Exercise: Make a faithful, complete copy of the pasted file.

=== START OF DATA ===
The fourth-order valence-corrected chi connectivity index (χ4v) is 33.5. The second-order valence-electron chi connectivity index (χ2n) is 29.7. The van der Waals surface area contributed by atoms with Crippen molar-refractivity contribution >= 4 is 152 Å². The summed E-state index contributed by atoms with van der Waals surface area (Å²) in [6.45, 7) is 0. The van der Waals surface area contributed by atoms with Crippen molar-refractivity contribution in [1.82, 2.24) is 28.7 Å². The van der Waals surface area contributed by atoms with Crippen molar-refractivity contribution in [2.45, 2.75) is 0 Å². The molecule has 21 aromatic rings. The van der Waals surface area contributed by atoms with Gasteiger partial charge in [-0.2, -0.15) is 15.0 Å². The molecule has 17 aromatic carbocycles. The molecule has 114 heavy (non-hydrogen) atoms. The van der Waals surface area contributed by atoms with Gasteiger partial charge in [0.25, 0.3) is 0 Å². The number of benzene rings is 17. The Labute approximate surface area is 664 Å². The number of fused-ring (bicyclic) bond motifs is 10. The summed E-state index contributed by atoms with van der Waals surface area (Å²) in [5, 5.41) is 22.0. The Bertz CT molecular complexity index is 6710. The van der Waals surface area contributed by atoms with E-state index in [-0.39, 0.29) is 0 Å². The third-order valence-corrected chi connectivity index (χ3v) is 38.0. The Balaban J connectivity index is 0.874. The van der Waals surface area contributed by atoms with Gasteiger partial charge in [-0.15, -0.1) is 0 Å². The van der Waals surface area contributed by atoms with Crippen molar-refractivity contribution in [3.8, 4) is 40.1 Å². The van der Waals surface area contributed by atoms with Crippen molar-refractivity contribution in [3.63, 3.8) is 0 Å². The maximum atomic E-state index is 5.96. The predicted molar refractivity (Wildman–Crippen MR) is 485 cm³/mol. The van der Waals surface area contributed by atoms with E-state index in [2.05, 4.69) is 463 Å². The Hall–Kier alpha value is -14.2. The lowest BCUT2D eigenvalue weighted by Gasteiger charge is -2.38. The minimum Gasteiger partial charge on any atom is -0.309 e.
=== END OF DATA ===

The fourth-order valence-corrected chi connectivity index (χ4v) is 33.5. The second-order valence-electron chi connectivity index (χ2n) is 29.7. The van der Waals surface area contributed by atoms with Crippen molar-refractivity contribution >= 4 is 152 Å². The summed E-state index contributed by atoms with van der Waals surface area (Å²) in [6.45, 7) is 0. The van der Waals surface area contributed by atoms with Crippen molar-refractivity contribution in [1.82, 2.24) is 28.7 Å². The van der Waals surface area contributed by atoms with Crippen molar-refractivity contribution in [2.45, 2.75) is 0 Å². The molecule has 21 aromatic rings. The van der Waals surface area contributed by atoms with Gasteiger partial charge in [-0.2, -0.15) is 15.0 Å². The molecule has 17 aromatic carbocycles. The molecule has 114 heavy (non-hydrogen) atoms. The van der Waals surface area contributed by atoms with Gasteiger partial charge in [0.25, 0.3) is 0 Å². The number of benzene rings is 17. The Labute approximate surface area is 664 Å². The number of fused-ring (bicyclic) bond motifs is 10. The summed E-state index contributed by atoms with van der Waals surface area (Å²) in [5, 5.41) is 22.0. The Bertz CT molecular complexity index is 6710. The van der Waals surface area contributed by atoms with E-state index in [-0.39, 0.29) is 0 Å². The third-order valence-corrected chi connectivity index (χ3v) is 38.0. The Balaban J connectivity index is 0.874. The van der Waals surface area contributed by atoms with Gasteiger partial charge in [-0.15, -0.1) is 0 Å². The van der Waals surface area contributed by atoms with Crippen molar-refractivity contribution in [3.8, 4) is 40.1 Å². The van der Waals surface area contributed by atoms with Crippen molar-refractivity contribution in [3.63, 3.8) is 0 Å². The maximum atomic E-state index is 5.96. The predicted molar refractivity (Wildman–Crippen MR) is 485 cm³/mol. The van der Waals surface area contributed by atoms with E-state index in [2.05, 4.69) is 463 Å². The Hall–Kier alpha value is -14.2. The lowest BCUT2D eigenvalue weighted by Gasteiger charge is -2.38. The minimum Gasteiger partial charge on any atom is -0.309 e.